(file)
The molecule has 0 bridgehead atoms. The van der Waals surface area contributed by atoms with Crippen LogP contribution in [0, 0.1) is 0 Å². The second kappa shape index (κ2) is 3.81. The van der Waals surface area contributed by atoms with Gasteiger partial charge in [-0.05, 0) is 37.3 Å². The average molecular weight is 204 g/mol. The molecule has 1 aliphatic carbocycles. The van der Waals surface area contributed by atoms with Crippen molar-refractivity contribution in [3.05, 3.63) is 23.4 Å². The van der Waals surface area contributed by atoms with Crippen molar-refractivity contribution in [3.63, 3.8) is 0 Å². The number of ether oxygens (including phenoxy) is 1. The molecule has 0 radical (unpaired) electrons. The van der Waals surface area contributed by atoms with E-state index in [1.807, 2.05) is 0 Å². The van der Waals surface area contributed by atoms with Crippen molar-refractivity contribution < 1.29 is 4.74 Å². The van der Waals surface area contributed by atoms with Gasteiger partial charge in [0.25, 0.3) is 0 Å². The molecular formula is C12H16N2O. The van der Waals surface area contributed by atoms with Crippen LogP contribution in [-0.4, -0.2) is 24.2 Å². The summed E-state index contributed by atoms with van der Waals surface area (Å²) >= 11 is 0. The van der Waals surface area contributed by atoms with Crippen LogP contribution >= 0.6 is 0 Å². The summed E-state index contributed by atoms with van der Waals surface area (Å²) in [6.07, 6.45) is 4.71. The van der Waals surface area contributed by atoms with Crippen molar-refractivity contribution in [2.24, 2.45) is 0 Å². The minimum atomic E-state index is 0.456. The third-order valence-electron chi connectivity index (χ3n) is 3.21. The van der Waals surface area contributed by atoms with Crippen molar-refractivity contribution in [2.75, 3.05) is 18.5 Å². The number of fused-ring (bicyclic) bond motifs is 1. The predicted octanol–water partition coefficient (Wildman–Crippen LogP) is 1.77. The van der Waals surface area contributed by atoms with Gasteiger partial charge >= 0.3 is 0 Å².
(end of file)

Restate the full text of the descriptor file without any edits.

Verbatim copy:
The molecule has 0 bridgehead atoms. The van der Waals surface area contributed by atoms with Crippen LogP contribution in [0, 0.1) is 0 Å². The second kappa shape index (κ2) is 3.81. The van der Waals surface area contributed by atoms with Gasteiger partial charge in [-0.05, 0) is 37.3 Å². The average molecular weight is 204 g/mol. The molecule has 1 aliphatic carbocycles. The van der Waals surface area contributed by atoms with Crippen molar-refractivity contribution in [3.05, 3.63) is 23.4 Å². The van der Waals surface area contributed by atoms with Crippen molar-refractivity contribution in [3.63, 3.8) is 0 Å². The number of ether oxygens (including phenoxy) is 1. The molecule has 0 radical (unpaired) electrons. The van der Waals surface area contributed by atoms with E-state index in [1.807, 2.05) is 0 Å². The van der Waals surface area contributed by atoms with Crippen molar-refractivity contribution < 1.29 is 4.74 Å². The van der Waals surface area contributed by atoms with Gasteiger partial charge in [0.25, 0.3) is 0 Å². The molecular formula is C12H16N2O. The van der Waals surface area contributed by atoms with Crippen LogP contribution in [-0.4, -0.2) is 24.2 Å². The summed E-state index contributed by atoms with van der Waals surface area (Å²) >= 11 is 0. The van der Waals surface area contributed by atoms with Crippen LogP contribution >= 0.6 is 0 Å². The summed E-state index contributed by atoms with van der Waals surface area (Å²) in [6.07, 6.45) is 4.71. The van der Waals surface area contributed by atoms with Crippen molar-refractivity contribution in [2.24, 2.45) is 0 Å². The minimum atomic E-state index is 0.456. The third-order valence-electron chi connectivity index (χ3n) is 3.21. The van der Waals surface area contributed by atoms with Crippen molar-refractivity contribution in [2.75, 3.05) is 18.5 Å². The number of fused-ring (bicyclic) bond motifs is 1. The predicted octanol–water partition coefficient (Wildman–Crippen LogP) is 1.77. The van der Waals surface area contributed by atoms with Gasteiger partial charge >= 0.3 is 0 Å².